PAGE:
Also when looking up the word nature in my Mongolian dictionaries, each mentioned an alternate phrase for a nature preserve which is translated as Дархан цазаат газар—sacred legal land. What a wonderful description for that reddish brown patch that can be seen near the southwest corner of the United States. Arches, Canyonlands, Capitol Reef, Bryce, Grand Canyon, Zion National Parks. Grand Staircase Escalante National Monument. All desert, but for anyone who has traveled there, sacred legal land.

Grazing Yaks and Horses, Khovsgul Lake
At Khovsgul Lake, the nature was trying to become green when we were there, but it was still only early June, with temperatures dropping below freezing at night. We met people who visited shortly after we did, who said the lake was beautiful. For us it was also beautiful, but in a different way, still a vast expanse of perfectly white but punky ice that was half a foot thick—though starting to break up around the edges. The хар мод, black trees, which resemble our larches, were still black, though back in Ulaanbaatar they had fresh green needles and new purple cones. The river drainages that we drove through were bone dry. From time to time our driver would wave his hand from side to side while wrinkling his face as we drove past a particularly unexcusable pile of garbage. "Муу байн," he would say. Bad is. Even so, on this trip we had seen the nature, even though it has taken five more months to figure out what the nature is.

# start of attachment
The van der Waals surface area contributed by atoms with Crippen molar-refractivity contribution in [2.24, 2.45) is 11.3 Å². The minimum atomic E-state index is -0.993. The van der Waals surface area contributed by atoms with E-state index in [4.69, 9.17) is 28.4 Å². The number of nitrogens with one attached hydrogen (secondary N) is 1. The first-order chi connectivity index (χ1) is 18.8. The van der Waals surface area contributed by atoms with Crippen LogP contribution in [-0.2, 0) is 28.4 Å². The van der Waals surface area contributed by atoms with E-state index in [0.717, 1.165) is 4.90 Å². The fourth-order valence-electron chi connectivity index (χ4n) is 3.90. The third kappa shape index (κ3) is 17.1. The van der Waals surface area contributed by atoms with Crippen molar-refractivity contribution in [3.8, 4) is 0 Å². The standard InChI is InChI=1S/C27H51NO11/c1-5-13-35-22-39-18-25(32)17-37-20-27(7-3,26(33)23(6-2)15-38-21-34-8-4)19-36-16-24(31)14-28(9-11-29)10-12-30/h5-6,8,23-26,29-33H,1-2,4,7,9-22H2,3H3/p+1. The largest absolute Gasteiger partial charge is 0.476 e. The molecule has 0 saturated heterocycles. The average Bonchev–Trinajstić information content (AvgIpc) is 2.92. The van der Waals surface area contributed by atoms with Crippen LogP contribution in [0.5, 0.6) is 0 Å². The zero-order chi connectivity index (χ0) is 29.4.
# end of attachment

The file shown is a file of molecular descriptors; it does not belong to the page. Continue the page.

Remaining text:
Two years ago we saw another part of Mongolia that is very close to being litter-free. It is not sacred legal land, but rather the land that is most important to foreign tourism. It is protected by drivers and tour operators and ger camp owners who understand that much of the reason foreigners come to Mongolia is to satisfy a desire to see such a sparsely populated landscape, with an expectation of wilderness which has, in other parts of the country, been a disappointment. For Mongolians the Gobi may not be the nature, but for those who work there, it's a place where we agree on what special land might look like.

Close Story—Back to Pictures

Finding The Nature

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West of the Orkhon, Selenge Aimag

Road to Amarbayasgalant

Road(s) to Deerstones, Morun


Vast, Beautiful, Grazed to Capacity

Orkhon Basin, Bulgan Aimag

Tourist Tracks, Volcano

Ovoo, Volcano Rim

Ovoo Offerings



Khovsgul Lake

Ice Pileup

Khovsgul Shoreline

Mountains Behind Camp

Pothole, Wildflowers

Yellow Iris


Dry River

Khovsgul Lake

Sunrise, Horse Migration

Khovsgul Lake, Looking North.